Introduction Sentences for Essays: Examples & Overview

Introduction Sentences for Essays: Examples & Overview
Coming up next: Citation: Styles & Formats

You're on a roll. Keep up the good work!

Take Quiz Watch Next Lesson
Your next lesson will play in 10 seconds
  • 0:01 Why Are Introductory…
  • 1:03 Common Introduction Mistakes
  • 2:09 Proper Ways to Begin an Essay
  • 4:09 Audience Is Important
  • 4:52 Lesson Summary
Add to Add to Add to

Want to watch this again later?

Log in or sign up to add this lesson to a Custom Course.

Log in or Sign up


Recommended Lessons and Courses for You

Lesson Transcript
Instructor: Debbie Notari
Sometimes it is hard to know how to start an essay, but capturing a reader's attention is very important. In this lesson, we will explore various effective ways to begin essays, and also look at common mistakes to avoid.

Why Are Introductory Sentences Important?

If you have ever written an essay, and most people have, you know how difficult it can be to get started! Those first few sentences can be difficult to construct. In this lesson, let's take a look at some effective ways to write introductory sentences, or the first sentences of an essay.

Introductory sentences are really important, because if a reader loses interest after reading the first few sentences of your essay, he or she may not keep reading. It is really important to begin our essays in fresh, interesting ways. Of course, this is not as easy as it sounds. While you don't want to have to do gymnastics or flash neon signs, as it were, to catch your audience's attention, you do want to make this beginning portion of your essay interesting.

Also, the entire introductory paragraph lets your reader know what your paper is about and why it is important to read your paper. Your first paragraph clearly indicates the purpose of your essay. Without a clearly stated purpose, your reader will have no idea why he or she should take the time to read your essay.

Common Introduction Mistakes

First, we are going to take a look at ways NOT to start an essay! For instance, you never want to say: 'Today, I am going to write about... whatever the topic is.' Just write it! Starting this way can make your writing seem childish. Also, never say, 'Hi, my name is... and today I am going to write about...' Beginning writers sometimes make these mistakes, but these types of introductions are not the most effective. Remember that your introduction gives your reader a first impression of your paper. You don't want that first impression to be that you're not very professional or that you are unsure of how to start your paper effectively.

Another common mistake when starting essays is to skip the introduction altogether. Students are sometimes so eager to jump into their writing that they begin talking about the subject without providing an introduction at all. Imagine if you were meeting someone for the first time and you just walked up to them and began randomly talking about something without introducing yourself. The other person would probably be confused and would not be prepared for such a discussion. You get the idea!

Proper Ways to Begin an Essay

Now that we've gone over some ways not to start your essay, we're going to go over some strategies for writing effective introductory sentences when starting an essay. First, when you are writing about another piece of literature, what we call literary analysis, probably the best and most straightforward way to start your paper is to begin by stating the author and title. This launches the reader right into the focus of your paper.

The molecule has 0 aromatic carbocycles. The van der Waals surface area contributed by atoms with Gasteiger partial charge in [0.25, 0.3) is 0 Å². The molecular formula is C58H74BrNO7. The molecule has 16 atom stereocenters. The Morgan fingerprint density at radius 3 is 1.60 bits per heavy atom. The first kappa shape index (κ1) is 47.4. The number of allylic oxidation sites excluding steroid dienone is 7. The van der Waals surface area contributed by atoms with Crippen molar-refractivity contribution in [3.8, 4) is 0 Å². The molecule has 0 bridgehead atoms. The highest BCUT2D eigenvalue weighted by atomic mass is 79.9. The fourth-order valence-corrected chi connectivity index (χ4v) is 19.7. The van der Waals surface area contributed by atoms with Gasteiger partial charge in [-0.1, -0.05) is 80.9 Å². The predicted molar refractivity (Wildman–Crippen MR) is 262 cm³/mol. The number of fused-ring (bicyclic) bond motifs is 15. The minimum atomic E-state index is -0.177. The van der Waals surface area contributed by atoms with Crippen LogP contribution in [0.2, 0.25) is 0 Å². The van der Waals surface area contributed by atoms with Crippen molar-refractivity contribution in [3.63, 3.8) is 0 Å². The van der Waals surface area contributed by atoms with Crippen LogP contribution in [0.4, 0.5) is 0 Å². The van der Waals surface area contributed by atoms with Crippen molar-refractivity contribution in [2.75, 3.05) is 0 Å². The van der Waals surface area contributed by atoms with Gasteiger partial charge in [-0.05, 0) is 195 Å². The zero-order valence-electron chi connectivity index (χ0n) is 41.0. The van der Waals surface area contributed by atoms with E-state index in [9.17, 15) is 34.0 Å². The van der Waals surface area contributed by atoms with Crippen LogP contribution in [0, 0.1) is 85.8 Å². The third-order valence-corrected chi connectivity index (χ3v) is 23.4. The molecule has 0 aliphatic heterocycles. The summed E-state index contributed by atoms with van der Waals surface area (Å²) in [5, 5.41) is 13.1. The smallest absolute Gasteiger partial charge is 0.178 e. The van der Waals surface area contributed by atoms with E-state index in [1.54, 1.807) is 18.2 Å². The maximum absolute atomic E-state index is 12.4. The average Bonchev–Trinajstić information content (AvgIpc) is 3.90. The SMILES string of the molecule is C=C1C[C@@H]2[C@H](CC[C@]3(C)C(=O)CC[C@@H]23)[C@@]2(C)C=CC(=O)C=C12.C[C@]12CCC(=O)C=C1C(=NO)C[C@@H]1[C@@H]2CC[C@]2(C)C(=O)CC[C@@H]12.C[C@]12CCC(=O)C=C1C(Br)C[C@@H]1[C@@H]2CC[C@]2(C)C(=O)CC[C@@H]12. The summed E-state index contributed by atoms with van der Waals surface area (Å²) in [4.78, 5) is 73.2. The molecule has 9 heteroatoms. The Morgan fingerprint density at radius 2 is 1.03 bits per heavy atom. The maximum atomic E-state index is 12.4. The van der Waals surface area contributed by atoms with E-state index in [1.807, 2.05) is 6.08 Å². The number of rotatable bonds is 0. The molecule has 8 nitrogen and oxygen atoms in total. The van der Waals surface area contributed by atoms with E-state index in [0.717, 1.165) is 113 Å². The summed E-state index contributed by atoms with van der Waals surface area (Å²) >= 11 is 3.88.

For instance, you might say something like: 'In Mark Twain's novel The Adventures of Huckleberry Finn, we are introduced to two characters who are outcasts in society.' Right away, the audience knows where this paper is headed. This type of introduction is also very useful for on demand or timed writes about literature. When time is tight, it is good to have a way to start quickly.

Another way you can start your essay is to ask a thoughtful question. Get your reader thinking about what he or she would do in a given situation. For instance, in any essay on Romeo and Juliet, you might want to start with a question such as: 'Have you ever fallen in love with someone you knew you shouldn't?'

You can also start essays with a brief example or anecdote - a short story. The emphasis here is on the word 'short.' Remember that the idea is to catch your reader's interest, and then lead him or her to the main gist of your paper or thesis statement.

To unlock this lesson you must be a Member.
Create your account

Register to view this lesson

Are you a student or a teacher?

Unlock Your Education

See for yourself why 30 million people use

Become a member and start learning now.
Become a Member  Back
What teachers are saying about
Try it risk-free for 30 days

Earning College Credit

Did you know… We have over 200 college courses that prepare you to earn credit by exam that is accepted by over 1,500 colleges and universities. You can test out of the first two years of college and save thousands off your degree. Anyone can earn credit-by-exam regardless of age or education level.

To learn more, visit our Earning Credit Page

Transferring credit to the school of your choice

Not sure what college you want to attend yet? has thousands of articles about every imaginable degree, area of study and career path that can help you find the school that's right for you.

Create an account to start this course today
Try it risk-free for 30 days!
Create An Account